So long as men like Jonathan Freedland refuse to realise that the US presidential election of 2000, like that of 2004, was stolen by Mr Bush's consiglieri - or rather, so long as they and other in the media who are well aware of the fact refuse to act upon it for fear of losing their well-paid positions and becoming non-persons - so long will the destruction of the environment in the interests of corporate and personal profit continue unabated. The environmental struggle is mirrored by the political struggle, and the same techniques of the Big Lie and intimidation used in the one are used in the other....


Eyeless in Lebanon - and Israel

8 September 2006.

  • Jonathan Cook, a writer and journalist based in Nazareth, Israel, has published an article, entitled How Human Rights Watch lost its way in Lebanon and which one can't help wishing that all those whose views on the Israeli war on Lebanon's population would read with the attention it deserves - fat chance ! - on Information Clearing House in which he not only details the intellectual somersaults which Human Rights Watch has been forced to perform in its reporting on that war, but also who the lion tamers are that have put the organisation through its paces. Inevitably, the influence of the Israeli lobby is discussed and its attack on Human Rights Watch when the latter's report pointed out the Israeli targeting of civilians, which led directly to the acrobatics, as in the following example :
    Rather than concentrating on HRW’s findings of war crimes in Lebanon -- the focus of the research -- Bouckaert [senior HRW researcher, Peter Bouckaert in a New York Times interview made after the organisation's recent report «Fatal Strikes» was released] digresses: “I mean, it's perfectly clear that Hezbollah is directly targeting civilians, and that their aim is to kill Israeli civilians. We don't accuse the Israeli army of deliberately trying to kill civilians. Our accusation, clearly stated in the report, is that the Israeli army is not taking the necessary precautions to distinguish between civilian and military targets. So, there is a difference in intent between the two sides. At the same time, they are both violating the Geneva Convention.”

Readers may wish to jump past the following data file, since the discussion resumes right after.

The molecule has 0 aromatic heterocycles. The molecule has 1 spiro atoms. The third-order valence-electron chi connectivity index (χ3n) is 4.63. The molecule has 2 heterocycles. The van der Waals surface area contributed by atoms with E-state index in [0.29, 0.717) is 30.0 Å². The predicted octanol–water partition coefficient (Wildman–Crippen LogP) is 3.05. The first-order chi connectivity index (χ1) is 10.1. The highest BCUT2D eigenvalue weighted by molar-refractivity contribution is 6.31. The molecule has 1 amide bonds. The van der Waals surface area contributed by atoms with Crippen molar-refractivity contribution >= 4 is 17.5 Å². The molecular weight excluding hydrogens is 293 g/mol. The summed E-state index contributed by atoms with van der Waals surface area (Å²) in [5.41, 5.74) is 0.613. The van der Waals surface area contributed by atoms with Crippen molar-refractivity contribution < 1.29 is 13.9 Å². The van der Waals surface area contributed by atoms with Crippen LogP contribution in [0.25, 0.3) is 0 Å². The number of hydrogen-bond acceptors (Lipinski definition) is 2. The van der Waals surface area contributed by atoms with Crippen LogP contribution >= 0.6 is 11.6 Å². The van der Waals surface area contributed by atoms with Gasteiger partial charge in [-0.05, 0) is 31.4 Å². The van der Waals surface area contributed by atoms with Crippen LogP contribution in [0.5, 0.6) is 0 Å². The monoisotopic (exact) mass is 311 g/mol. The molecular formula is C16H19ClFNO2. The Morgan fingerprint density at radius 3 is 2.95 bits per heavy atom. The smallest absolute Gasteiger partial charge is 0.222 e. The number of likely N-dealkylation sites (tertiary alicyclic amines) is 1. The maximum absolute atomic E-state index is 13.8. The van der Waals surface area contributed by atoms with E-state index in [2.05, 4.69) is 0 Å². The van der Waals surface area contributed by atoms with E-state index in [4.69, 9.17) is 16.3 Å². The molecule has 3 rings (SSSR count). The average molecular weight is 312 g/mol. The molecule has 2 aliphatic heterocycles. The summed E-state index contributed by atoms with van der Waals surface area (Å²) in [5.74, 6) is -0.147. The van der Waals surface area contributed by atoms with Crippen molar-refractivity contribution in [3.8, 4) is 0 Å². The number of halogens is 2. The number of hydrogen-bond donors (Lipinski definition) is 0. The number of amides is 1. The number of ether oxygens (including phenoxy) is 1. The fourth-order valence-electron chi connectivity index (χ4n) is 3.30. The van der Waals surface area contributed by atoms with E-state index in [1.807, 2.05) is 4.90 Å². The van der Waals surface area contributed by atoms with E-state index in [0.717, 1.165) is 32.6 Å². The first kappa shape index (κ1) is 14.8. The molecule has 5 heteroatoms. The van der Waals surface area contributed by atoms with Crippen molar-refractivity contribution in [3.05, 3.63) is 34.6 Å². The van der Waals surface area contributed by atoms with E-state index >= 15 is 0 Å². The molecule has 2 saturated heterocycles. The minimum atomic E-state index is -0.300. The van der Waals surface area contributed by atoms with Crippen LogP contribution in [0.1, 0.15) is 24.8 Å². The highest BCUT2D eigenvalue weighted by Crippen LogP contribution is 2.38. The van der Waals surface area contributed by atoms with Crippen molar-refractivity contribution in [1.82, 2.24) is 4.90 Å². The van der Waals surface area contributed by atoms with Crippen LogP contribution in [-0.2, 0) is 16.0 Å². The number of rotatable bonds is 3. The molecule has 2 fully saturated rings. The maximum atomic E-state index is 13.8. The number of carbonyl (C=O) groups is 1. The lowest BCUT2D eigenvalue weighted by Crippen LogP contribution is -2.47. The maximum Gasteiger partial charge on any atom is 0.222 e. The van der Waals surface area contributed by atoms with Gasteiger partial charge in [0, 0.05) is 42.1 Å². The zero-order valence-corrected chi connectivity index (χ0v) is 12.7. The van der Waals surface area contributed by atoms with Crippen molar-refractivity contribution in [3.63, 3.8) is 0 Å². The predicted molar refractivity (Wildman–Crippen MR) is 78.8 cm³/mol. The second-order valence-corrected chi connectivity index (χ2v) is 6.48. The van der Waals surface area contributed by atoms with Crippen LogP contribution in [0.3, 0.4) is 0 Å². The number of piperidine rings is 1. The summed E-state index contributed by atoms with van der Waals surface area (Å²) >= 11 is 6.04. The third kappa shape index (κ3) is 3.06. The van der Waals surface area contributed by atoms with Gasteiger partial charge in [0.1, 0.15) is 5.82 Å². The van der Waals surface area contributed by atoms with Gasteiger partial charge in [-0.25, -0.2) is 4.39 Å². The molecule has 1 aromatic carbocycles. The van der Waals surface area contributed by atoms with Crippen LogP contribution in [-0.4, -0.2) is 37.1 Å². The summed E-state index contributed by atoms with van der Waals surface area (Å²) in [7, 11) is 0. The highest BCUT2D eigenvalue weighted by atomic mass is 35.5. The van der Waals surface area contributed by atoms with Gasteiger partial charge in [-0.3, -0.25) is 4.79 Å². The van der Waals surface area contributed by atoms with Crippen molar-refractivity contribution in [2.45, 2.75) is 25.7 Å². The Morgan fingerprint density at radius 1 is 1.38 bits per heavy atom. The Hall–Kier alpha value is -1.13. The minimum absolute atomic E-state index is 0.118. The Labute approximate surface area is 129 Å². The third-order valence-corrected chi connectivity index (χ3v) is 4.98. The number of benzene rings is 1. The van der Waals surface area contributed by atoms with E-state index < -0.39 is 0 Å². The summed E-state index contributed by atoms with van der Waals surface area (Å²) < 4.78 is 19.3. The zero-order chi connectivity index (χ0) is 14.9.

First, how does Bouckaert know that Israel’s failure to distinguish between civilian and military targets was simply a technical failure, a failure to take precautions, and not intentional? Was he or another HRW researcher sitting in one of the military bunkers in northern Israel when army planners pressed the button to unleash the missiles from their spy drones? Was he sitting alongside the air force pilots as they circled over Lebanon dropping their US-made bombs or tens of thousands of “cluster munitions”, tiny land mines that are now sprinkled over a vast area of south Lebanon? Did he have intimate conversations with the Israeli chiefs of staff about their war strategy?

    Of course not. He has no more idea than you or I what Israel’s military planners and its politicians decided was necessary to achieve their war goals. In fact, he does not even know what those goals were. So why make a statement suggesting he does?

    Similarly, just as Bouckaert is apparently sure that he can divine Israel’s intentions in the war, and that they were essentially benign, he is equally convinced that he knows Hizbullah’s intentions, and that they were malign. Whatever the evidence suggests -- in a war in which Israel overwhelmingly killed Lebanese civilians and is still doing so, and in which Hizbullah overwhelmingly killed Israeli soldiers -- Bouckaert knows better. He admits that both violated the Geneva Conventions, a failure he makes sound little more than a technicality, but apparently only Hizbullah had evil designs.

    How is it “perfectly clear” to Bouckaert that Hizbullah was “directly” targeting Israeli civilians? It is most certainly not clear from the casualty figures.